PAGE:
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Lawskills.com Georgia Caselaw
LOUDERMILK v. COBB COUNTY BOARD OF TAX ASSESSORS.
60299.
DEEN, Chief Judge.
Tax assessment. Cobb Superior Court. Before Judge White.
The appellant complains of the assessment of her real property for tax purposes on the ground that it is contrary to Code 92-5902 in that the assessors failed to consider existing uses of the property and existing deed restrictions dedicating the property to a particular use. She enumerated error on the ruling of the superior court that land in which she owned a life estate should be taxed at the same rate as though she owned a fee simple estate therein. The order in question affirmed the findings of the Cobb County Board of Tax Assessors and the Cobb County Board of Equalization that a life estate is not a restrictive covenant or condition in a deed and does not affect the rate of taxation on the land.
We affirm. "Taxes shall be charged against the owner of property if known, and against the specific property itself if the owner is not known. Life tenants, and those who own and enjoy the property, shall be chargeable with the taxes thereon." Code 92-110. In fact, where the life tenant resides on the premises and the taxes remain unpaid, a sale of the property to satisfy a tax lien will convey a fee simple estate. "It would dangerously imperil the support of government if the collection of property taxes was made dependent upon the ability of the taxing official, who is unfamiliar with title law, to acquaint himself with wills and other instruments by which different persons are given separate interests in specific property." Townsend v. McIntosh, 205 Ga. 643, 647 (54 SE2d 592) (1949). See also Gross v. Taylor, 81 Ga. 86 (6 SE 179) (1888), holding that all property must pay taxes, the implication being that these are determined according to its value. The appellant's position is not that the market value of the property may not be determined where there are splinter ownerships, but that under Code 92-5702 (2) (3) (4) (now Code 91A-1001 (b)) existing deed restrictions dedicating the property to a particular use must be considered, and that in determining these the land may not be assessed against the life tenant at its full market value because the value of the life tenancy is not equivalent to that of a fee simple estate. This argument misses the mark for the reason that it is the market value of the property and not the fractional interest which is evaluated in determining the tax base. The fact that the will and the deed based thereon place a life interest in the appellant does not constitute a restriction "dedicating the property to a particular use." Use is one thing; quantity of interest is another. One refers to purpose, the other to duration or amount. A life tenant, in the absence of special stipulations or other circumstances, is responsible for returning and paying the applicable taxes on the land during the period of his occupancy. Martin v. Heard, 239 Ga. 816 (4) (238 SE2d 899) (1977). The method of determining the amount of such taxes is by determining market value according to the yardstick laid down in Code 92-5702.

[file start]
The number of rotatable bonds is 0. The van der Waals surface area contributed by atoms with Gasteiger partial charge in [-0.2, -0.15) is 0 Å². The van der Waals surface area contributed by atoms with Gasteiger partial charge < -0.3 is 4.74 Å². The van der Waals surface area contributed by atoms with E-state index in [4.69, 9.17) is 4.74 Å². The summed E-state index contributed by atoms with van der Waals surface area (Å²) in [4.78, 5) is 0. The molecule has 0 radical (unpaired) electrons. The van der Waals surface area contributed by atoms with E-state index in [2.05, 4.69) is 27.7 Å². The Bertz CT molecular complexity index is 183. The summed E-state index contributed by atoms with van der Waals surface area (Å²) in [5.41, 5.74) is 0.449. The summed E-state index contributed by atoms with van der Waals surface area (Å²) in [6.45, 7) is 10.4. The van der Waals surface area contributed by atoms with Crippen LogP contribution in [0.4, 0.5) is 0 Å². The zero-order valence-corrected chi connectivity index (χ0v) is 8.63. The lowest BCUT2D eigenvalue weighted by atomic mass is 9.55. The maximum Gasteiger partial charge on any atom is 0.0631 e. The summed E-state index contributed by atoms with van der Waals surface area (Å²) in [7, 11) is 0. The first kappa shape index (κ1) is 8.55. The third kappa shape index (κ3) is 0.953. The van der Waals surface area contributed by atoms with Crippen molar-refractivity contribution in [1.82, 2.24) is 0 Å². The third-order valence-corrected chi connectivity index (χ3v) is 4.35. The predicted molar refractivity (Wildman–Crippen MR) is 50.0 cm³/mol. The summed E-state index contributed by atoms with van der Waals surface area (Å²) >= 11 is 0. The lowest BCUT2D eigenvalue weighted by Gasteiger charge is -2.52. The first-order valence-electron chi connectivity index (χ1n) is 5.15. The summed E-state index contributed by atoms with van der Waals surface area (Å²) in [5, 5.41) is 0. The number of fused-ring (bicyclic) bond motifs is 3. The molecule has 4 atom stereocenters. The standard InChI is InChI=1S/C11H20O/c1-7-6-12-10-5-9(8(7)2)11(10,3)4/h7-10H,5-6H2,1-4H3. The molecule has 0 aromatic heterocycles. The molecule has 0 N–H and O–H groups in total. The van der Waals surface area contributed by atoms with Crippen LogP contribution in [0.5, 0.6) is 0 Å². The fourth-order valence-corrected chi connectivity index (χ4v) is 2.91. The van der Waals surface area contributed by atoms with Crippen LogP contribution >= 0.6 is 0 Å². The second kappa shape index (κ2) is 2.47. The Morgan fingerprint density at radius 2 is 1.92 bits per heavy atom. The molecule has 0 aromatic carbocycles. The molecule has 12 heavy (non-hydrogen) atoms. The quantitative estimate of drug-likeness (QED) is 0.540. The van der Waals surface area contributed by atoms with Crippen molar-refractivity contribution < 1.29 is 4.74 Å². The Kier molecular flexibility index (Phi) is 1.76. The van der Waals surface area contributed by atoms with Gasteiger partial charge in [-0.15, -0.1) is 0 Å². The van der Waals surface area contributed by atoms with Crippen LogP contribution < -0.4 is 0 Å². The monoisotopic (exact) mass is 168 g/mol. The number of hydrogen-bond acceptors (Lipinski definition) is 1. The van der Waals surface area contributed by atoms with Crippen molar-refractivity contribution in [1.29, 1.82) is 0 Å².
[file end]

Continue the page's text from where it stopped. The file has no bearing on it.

The trial court accordingly was correct in affirming the holding of the Board of Equalization that the land in question should be assessed at market value without entering into a determination of the value of the appellant's life estate alone.
Kenneth Waldrop, for appellant.
ARGUED JULY 8, 1980 -- DECIDED SEPTEMBER 5, 1980.
Friday May 22 00:51 EDT


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